Note: In order for Titan Air to provide an accurate quote, all of this information is required. It is also the time for the contractor to ensure that all other components required for the project such as ducts, fittings, piping and other accessories are accounted for.

  • The reseller asks the manufacturer for a submittal.
  • The manufacturer puts together a submittal for the reseller who after reviewing, then forwards it to the contractor.
  • The contractor also reviews the submittal and then sends it to the engineer.
  • The engineer reviews the submittal to ensure it meets the specification. If not, it’s marked as “unapproved” and gets sent back to the manufacturer for revisions. After the revisions are remade it is then resubmitted by the reseller.
  • The engineer continues to review the submittal until it meets their requirements, at which time it is approved and released for production.


When it’s time to begin the installation process, the installer should have a copy of the installation manual available along with all necessary tools to do the job. The installation manual should be included with the equipment and will cover all aspects of the installation.

In addition, a packet of reference materials for a specific unit (tracked by its serial number) is generally included with the operating and service manuals. The reference materials include unit specifications, part lists, gas train and burner specifications, electrical schematic, and a sequence of operation.

A startup checklist is also included in this packet. Review the reference materials for a specific unit and note any optional equipment or controls which are not specifically addressed in the manual prior to attempting start-up or service work. A complete startup should be performed by following the startup procedure that is part of the owner’s manual.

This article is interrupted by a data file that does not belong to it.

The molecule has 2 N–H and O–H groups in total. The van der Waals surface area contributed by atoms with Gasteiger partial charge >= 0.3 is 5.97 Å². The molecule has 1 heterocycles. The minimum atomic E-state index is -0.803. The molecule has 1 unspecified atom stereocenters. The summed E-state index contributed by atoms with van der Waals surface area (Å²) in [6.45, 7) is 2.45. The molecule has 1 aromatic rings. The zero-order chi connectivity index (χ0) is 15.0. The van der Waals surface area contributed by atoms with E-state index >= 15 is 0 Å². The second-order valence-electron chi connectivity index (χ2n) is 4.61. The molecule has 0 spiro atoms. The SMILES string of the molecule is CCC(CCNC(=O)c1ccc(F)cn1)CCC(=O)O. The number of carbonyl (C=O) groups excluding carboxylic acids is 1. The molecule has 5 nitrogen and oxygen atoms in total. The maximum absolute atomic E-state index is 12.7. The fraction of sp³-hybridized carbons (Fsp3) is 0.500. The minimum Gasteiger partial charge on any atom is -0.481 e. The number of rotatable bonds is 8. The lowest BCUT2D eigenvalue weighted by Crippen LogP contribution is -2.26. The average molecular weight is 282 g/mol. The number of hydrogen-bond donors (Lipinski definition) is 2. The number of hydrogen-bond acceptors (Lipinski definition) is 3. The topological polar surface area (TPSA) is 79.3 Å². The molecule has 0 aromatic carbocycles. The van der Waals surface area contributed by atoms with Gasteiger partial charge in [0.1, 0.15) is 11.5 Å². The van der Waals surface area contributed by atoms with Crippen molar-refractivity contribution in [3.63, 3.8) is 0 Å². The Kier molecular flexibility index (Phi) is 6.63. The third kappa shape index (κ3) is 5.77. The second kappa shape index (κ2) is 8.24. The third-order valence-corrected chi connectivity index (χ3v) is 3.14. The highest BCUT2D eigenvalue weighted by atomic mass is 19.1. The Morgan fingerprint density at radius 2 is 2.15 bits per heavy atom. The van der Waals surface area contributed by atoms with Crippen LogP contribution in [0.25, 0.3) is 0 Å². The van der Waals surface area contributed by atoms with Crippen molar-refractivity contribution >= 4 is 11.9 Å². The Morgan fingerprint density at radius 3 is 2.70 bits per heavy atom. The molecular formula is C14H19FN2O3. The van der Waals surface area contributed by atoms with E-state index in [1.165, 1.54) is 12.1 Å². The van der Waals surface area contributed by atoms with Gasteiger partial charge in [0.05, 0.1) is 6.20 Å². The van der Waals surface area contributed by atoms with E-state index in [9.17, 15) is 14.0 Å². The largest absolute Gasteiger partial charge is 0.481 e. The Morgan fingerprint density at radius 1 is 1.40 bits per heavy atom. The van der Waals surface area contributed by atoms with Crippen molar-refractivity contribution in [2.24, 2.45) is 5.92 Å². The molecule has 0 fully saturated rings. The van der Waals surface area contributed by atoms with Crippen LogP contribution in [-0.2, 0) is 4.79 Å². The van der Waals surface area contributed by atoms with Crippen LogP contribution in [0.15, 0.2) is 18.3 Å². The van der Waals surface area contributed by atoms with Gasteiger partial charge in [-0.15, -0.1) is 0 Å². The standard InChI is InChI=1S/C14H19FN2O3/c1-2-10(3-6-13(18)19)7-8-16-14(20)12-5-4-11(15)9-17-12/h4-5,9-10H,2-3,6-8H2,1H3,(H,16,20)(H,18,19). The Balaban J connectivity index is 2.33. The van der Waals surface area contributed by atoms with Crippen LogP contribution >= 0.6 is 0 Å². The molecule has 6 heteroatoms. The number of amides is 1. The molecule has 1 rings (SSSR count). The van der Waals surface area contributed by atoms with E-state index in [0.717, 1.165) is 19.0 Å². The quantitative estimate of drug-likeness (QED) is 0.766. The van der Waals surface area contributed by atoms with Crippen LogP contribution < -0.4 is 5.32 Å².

For ease of reference, Titan Air stores generic manuals online that provide installation, operating and service information.

Post Installation

Once the equipment has been installed, follow these steps to button up the job:

  • After equipment is installed and the job complete, the engineer or architect will give a final inspection and make a punch list of anything that needs to be fixed.
  • The contractor must fix everything until it is up to spec. If necessary the contractor will contact the reseller about any equipment changes/fixes.
  • The engineer or architect will continue to review the changes/fixes until satisfied, at which time he/she will give a final sign off.
  • Once the engineer gives a final signoff, the building owner cuts the checks for appropriate parties.
  • After the installation, the building owner or manager should complete any necessary warranty cards to ensure an extended warranty is active. For example, Titan Air has a warranty card/start-up checklist that is required to be completed to obtain the full two year warranty.

While you can’t guarantee a perfect HVAC installation every time, for every project, you can save yourself and your client a lot of trouble by solving issues before they become a problem. Preemptive planning means that you can prevent setbacks and keep your installation schedule on time and the cost within budget.